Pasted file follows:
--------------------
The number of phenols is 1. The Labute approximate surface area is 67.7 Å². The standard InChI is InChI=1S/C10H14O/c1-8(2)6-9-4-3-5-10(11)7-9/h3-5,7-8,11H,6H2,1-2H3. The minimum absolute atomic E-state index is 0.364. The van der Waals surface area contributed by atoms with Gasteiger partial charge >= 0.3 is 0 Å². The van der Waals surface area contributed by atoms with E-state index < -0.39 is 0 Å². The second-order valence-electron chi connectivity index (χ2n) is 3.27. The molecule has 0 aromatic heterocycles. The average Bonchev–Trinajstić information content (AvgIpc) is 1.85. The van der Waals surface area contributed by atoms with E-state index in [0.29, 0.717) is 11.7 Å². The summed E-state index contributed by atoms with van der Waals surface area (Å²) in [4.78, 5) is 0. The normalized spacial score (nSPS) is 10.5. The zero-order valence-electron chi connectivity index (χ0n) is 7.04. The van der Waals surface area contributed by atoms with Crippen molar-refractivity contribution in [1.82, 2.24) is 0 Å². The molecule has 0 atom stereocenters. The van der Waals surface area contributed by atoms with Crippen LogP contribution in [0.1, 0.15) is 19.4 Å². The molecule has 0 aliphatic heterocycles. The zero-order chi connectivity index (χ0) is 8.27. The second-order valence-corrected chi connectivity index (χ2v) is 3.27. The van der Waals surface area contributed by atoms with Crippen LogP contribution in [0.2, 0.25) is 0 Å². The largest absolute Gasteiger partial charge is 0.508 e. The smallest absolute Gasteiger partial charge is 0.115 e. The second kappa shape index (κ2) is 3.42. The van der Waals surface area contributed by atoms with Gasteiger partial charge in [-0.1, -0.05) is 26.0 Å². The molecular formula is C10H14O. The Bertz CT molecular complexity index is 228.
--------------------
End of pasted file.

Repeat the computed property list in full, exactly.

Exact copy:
The number of phenols is 1. The Labute approximate surface area is 67.7 Å². The standard InChI is InChI=1S/C10H14O/c1-8(2)6-9-4-3-5-10(11)7-9/h3-5,7-8,11H,6H2,1-2H3. The minimum absolute atomic E-state index is 0.364. The van der Waals surface area contributed by atoms with Gasteiger partial charge >= 0.3 is 0 Å². The van der Waals surface area contributed by atoms with E-state index < -0.39 is 0 Å². The second-order valence-electron chi connectivity index (χ2n) is 3.27. The molecule has 0 aromatic heterocycles. The average Bonchev–Trinajstić information content (AvgIpc) is 1.85. The van der Waals surface area contributed by atoms with E-state index in [0.29, 0.717) is 11.7 Å². The summed E-state index contributed by atoms with van der Waals surface area (Å²) in [4.78, 5) is 0. The normalized spacial score (nSPS) is 10.5. The zero-order valence-electron chi connectivity index (χ0n) is 7.04. The van der Waals surface area contributed by atoms with Crippen molar-refractivity contribution in [1.82, 2.24) is 0 Å². The molecule has 0 atom stereocenters. The van der Waals surface area contributed by atoms with Crippen LogP contribution in [0.1, 0.15) is 19.4 Å². The molecule has 0 aliphatic heterocycles. The zero-order chi connectivity index (χ0) is 8.27. The second-order valence-corrected chi connectivity index (χ2v) is 3.27. The van der Waals surface area contributed by atoms with Crippen LogP contribution in [0.2, 0.25) is 0 Å². The largest absolute Gasteiger partial charge is 0.508 e. The smallest absolute Gasteiger partial charge is 0.115 e. The second kappa shape index (κ2) is 3.42. The van der Waals surface area contributed by atoms with Gasteiger partial charge in [-0.1, -0.05) is 26.0 Å². The molecular formula is C10H14O. The Bertz CT molecular complexity index is 228.